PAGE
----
Stress can be self-inflicted, and it is often created from our sense of how the world should operate. During challenging times, it may be helpful to ask, “How can I look at stress in a new and helpful light?” The answer may be found by observing what is going on, then considering what can be done about it. Beyond this, there are several ways to allow stress to dissipate, just like every other thought that comes and goes.
There are two main types of stress: “eustress,” and “distress.” Eustress is happy or positive stress — distress is the stress that feels challenging. Examples of “good” stress are planning a wedding, traveling, having a baby, buying a new house, graduating from college, retiring, and so on. These events can be stressful even when we regard them as happy milestones.
On the other hand, we refer to “distress” as a negative force that causes us irritation, anger, worry, blame, and fear. Examples include being fired from a job, getting divorced, court proceedings, financial difficulties, and illness. Often distress is accompanied by a feeling that life is out of control.
Stress Starts with a Thought
When we observe our own mind during meditation, we realize something profound — stress and fear-based thoughts are but a few of many passing thoughts, and those thoughts are always based on the past. Stress takes past experience and applies it to the future in the form of fear; “What will happen to me?” and/or “What will happen to my friends or loved ones?” This leads to imagine current conditions turning into future difficulties — think of these fearful thoughts as “disaster” fantasies.
Stress is a product of the mind. If you spend time observing your thoughts, you’ll understand what sages teach — that the mind is created of thoughts and nothing else. And the sense of self (which Carl Jung called the “persona”) is an accumulation of thoughts and memories.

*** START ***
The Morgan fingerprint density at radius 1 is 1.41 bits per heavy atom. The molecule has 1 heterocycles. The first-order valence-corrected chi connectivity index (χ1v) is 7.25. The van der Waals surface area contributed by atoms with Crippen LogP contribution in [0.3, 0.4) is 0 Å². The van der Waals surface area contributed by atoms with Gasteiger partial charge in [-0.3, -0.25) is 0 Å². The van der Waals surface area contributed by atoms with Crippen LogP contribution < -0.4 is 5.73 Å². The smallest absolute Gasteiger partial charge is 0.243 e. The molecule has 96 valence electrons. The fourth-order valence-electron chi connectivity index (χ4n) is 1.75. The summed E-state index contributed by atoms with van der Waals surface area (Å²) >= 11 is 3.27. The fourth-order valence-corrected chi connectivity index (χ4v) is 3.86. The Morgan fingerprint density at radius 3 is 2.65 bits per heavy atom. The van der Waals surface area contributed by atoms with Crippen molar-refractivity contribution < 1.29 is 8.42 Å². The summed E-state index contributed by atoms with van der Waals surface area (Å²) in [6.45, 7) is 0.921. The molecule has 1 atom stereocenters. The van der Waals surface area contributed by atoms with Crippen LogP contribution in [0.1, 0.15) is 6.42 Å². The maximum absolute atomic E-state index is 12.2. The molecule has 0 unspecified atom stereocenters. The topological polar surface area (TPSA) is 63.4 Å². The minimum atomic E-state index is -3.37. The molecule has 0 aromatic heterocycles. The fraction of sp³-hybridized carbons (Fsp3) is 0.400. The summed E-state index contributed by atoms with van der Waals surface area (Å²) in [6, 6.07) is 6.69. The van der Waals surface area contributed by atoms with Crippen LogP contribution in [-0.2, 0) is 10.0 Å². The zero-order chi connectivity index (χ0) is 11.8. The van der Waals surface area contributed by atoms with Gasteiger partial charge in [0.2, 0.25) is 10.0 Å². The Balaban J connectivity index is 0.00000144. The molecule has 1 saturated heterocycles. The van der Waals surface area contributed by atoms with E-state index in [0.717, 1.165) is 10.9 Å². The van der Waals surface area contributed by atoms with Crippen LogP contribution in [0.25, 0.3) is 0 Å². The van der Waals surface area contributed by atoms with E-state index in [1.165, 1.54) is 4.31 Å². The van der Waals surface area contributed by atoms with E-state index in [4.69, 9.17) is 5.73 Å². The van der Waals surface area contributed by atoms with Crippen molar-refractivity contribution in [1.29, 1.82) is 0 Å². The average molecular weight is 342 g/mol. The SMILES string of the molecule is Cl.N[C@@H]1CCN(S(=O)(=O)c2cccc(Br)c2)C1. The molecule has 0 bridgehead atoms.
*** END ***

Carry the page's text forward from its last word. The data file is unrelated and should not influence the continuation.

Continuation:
Ramana Maharshi said, “Apart from thoughts, there is no such thing as mind. Therefore, thought is the nature of mind.” If we apply this to stress, we see that stress is a passing idea brought on by a mind that has been psychologically conditioned to worry. But how does this help when stress is staring you in the face?
Ways of Managing Stress
Although stress begins with how we perceive ourselves in relation to the people and events in our world, our fear-based imaginings of worst case scenarios cause the body to elevate hormones, create inflammation, overload the mind, and impact the immune system and energy levels.
The kindest course of action is a gentle regimen that addresses stress holistically by nurturing mind, body, emotions, and spirit. Here are some strategies for getting things into perspective and staying centered.
If you can find joy in your life, stress seems to diminish or disappear altogether.
Meditation: Many think of meditation as sitting in a lotus position while trying to quiet the mind. But meditation is much more, especially when the mind is not being used to try to control or suppress stressful thoughts. Meditation can be a practice of observing — not only the world, but the one who is observing . When we realize that the one who experiences the stress is not the stress itself, it becomes easier to cope by putting things into perspective. If you can find joy in your life, stress seems to diminish or disappear altogether.